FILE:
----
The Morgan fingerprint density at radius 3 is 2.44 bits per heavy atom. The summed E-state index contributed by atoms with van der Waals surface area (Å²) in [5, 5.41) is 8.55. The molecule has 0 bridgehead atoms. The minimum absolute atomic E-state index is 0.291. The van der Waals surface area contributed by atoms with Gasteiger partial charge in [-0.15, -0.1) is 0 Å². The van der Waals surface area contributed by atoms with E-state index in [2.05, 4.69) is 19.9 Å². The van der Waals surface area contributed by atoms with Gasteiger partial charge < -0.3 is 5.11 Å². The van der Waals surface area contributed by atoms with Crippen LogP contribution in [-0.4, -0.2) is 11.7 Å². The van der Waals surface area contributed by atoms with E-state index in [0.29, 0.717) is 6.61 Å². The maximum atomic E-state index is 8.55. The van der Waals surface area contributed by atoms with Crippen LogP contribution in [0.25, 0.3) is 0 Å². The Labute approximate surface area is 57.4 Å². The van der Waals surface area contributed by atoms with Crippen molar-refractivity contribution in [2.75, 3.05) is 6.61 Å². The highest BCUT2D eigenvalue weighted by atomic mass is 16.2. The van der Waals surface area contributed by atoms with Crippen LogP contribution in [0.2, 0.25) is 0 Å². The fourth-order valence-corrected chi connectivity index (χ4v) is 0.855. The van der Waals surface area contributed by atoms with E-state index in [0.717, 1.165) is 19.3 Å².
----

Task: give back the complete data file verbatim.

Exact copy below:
The Morgan fingerprint density at radius 3 is 2.44 bits per heavy atom. The summed E-state index contributed by atoms with van der Waals surface area (Å²) in [5, 5.41) is 8.55. The molecule has 0 bridgehead atoms. The minimum absolute atomic E-state index is 0.291. The van der Waals surface area contributed by atoms with Gasteiger partial charge in [-0.15, -0.1) is 0 Å². The van der Waals surface area contributed by atoms with E-state index in [2.05, 4.69) is 19.9 Å². The van der Waals surface area contributed by atoms with Gasteiger partial charge < -0.3 is 5.11 Å². The van der Waals surface area contributed by atoms with Crippen LogP contribution in [-0.4, -0.2) is 11.7 Å². The van der Waals surface area contributed by atoms with E-state index in [0.29, 0.717) is 6.61 Å². The maximum atomic E-state index is 8.55. The van der Waals surface area contributed by atoms with Crippen LogP contribution in [0.25, 0.3) is 0 Å². The Labute approximate surface area is 57.4 Å². The van der Waals surface area contributed by atoms with Crippen molar-refractivity contribution in [2.75, 3.05) is 6.61 Å². The highest BCUT2D eigenvalue weighted by atomic mass is 16.2. The van der Waals surface area contributed by atoms with Crippen LogP contribution in [0.2, 0.25) is 0 Å². The fourth-order valence-corrected chi connectivity index (χ4v) is 0.855. The van der Waals surface area contributed by atoms with E-state index in [0.717, 1.165) is 19.3 Å².